Art Warren, VHS 1967 Vic High’s Easy Rider?
By King Lee, VHS 1958
Disclaimer: For entertainment, not instructional purposes!
It may be a bit of a stretch to equate Arthur Warren’s 1966 noisy and smoky motorbike ride around the main hallway of Victoria High School to the 1969 movie Easy Rider. Firstly, Arthur rode an 80cc Yamaha trail bike while co-stars Peter Fonda and Dennis Hopper were on a Harley Davidson. And secondly, Arthur did not receive Academy Award nominations for best original screen play and best supporting actor (Jack Nicholson).
As a matter of fact, there doesn’t seem to be any recorded history of the event. It was long before cell phone cameras became de rigueur. Nor does Arthur have a vivid recollection of the incident. He remembers “lugging the thing up the stairs” to the second floor with the help of two or three friends (it weighed about 68-90 kg or 150-200 pounds).
“Not much to tell,” said the 1967 Vic High grad modestly. But he does confirm it happened. The “urban legend” that Arthur rode his bike up and down the school stairwells is not true, he added. “It was before 8 a.m., so not too many people (or) teachers around,” Arthur recalled. “I did one circuit around the main floor. No one stopped (or) confronted me. I remember being a little bit shocked (at) how much noise and smelly smoke I was making.” Arthur said he was never confronted by Principal Duncan Lorimer, staff or students about the incident. “No one ever said anything.” When asked how much thinking went into the caper, Arthur replied, “Not much!”
(1966 alumnus Craig Strickland remembers it differently, or perhaps there has been more than one motorcycle ride around the halls of Vic High? Click here to read what Craig remembers.)
Arthur’s family had a long association with Vic High. His parents and siblings all attended. He said he and his brother, John, were sometimes called the crazy Warren brothers.“I have good memories of Vic High. I really enjoyed it.”
Arthur said he admired the egalitarianism (the doctrine that all people are equal and deserve equal rights and opportunities) he saw at Vic High. He was involved in many Vic High activities, band (trombone), philosophy club, United Nations club and Calamity Players.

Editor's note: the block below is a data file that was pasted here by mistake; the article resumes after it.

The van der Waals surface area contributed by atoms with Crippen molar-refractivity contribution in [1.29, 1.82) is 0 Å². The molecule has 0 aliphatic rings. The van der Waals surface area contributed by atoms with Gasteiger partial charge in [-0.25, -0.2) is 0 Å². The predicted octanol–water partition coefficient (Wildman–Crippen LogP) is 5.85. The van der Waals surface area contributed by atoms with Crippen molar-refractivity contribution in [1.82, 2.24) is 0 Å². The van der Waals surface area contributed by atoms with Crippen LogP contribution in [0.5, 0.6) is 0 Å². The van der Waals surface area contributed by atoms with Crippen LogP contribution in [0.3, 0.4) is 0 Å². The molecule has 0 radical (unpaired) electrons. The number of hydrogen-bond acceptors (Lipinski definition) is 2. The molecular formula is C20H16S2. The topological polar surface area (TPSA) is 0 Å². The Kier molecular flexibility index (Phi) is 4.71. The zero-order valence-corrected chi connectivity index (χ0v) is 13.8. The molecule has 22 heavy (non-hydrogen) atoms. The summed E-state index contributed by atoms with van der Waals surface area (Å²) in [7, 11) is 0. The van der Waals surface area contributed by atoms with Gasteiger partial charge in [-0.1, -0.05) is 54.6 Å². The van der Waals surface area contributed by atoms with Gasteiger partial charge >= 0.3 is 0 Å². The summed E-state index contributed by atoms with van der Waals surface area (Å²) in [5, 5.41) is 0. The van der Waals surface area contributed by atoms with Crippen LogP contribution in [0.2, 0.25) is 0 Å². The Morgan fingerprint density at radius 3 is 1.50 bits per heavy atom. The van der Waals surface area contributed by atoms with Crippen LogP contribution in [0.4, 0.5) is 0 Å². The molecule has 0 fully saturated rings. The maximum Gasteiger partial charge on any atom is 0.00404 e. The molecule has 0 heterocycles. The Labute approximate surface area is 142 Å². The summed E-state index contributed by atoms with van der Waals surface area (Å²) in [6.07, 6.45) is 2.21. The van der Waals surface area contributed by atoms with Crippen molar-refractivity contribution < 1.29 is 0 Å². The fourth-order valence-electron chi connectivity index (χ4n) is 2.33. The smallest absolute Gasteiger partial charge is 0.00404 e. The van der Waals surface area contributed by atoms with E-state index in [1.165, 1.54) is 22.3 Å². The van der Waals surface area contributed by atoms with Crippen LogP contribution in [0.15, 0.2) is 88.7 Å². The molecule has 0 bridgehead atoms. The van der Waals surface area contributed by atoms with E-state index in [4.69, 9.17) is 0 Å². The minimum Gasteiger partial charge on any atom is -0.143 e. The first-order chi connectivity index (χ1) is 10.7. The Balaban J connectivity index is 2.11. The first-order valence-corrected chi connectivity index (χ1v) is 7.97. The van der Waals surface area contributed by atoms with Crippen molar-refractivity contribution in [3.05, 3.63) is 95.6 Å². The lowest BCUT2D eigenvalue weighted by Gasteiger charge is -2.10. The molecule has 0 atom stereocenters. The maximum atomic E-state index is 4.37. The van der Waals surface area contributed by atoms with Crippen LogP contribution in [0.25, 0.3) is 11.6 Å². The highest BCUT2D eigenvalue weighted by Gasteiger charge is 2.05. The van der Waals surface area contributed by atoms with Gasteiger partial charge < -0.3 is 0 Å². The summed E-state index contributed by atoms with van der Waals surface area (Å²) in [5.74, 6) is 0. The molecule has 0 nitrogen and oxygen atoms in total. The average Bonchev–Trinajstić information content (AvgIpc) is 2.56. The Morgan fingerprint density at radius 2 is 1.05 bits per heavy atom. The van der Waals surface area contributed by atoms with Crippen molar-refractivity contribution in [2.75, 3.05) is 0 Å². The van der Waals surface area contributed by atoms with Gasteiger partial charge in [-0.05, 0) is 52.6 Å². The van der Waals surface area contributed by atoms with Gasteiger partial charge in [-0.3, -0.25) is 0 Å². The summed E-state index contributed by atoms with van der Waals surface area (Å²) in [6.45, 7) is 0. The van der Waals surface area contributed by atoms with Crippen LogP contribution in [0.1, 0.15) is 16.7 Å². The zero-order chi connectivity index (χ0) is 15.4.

Arthur, who was a bright student, attended Sir James Douglas elementary and Central Junior High schools before arriving at Vic High, and went on to obtain a teaching degree at the University of Victoria and a masters degree in theological studies from the University of Toronto.
He did some substitute teaching but didn’t like it. In between, he was a logger, commercial fisherman, teacher of transcendental meditation, lumberyard worker (with classmate David Ashton at Victoria Plywood), realtor (for 25 years) and marriage officiant.
In 1997, Arthur and former wife, Sylvie Rochette, founded Epicure.
The Epicure Success Story
It started with spice mixes, jams and jellies in the kitchen of Arthur Warren, VHS 1967, and (then) wife Sylvie Rochette in the mid 1970s, with Sylvie’s desire to create healthy eating solutions for her family. In 1997, after selling products at the Saanichton Fair, it was formally founded to sell healthy, gluten-free, peanut-free food products and promote healthy eating all over North America.
With a mission to “take back our health and change the course of our next generation’s wellness and relationship with food”, Saanich-based Epicure is now run by Chief Executive Officer Amelia Warren, daughter of 1967 Vic High grad Arthur. It sells its locally-manufactured products through a network of consultants who also offer cooking classes, recipes, and kitchen tools and cookware.
Vic High alumna Lori Ann Locken, VHS 1974, was so taken with Epicure’s gluten-free products she could tolerate, she became a consultant. “I love how Epicure’s products are also low salt, lower sugar, and no preservatives.” (You can reach Lori Ann on Facebook – Lori Ann’s Epicure Kitchen.
Epicure’s headquarters is in Saanich, and its U.S. base is in Salt Lake City, Utah. www.epicure.com.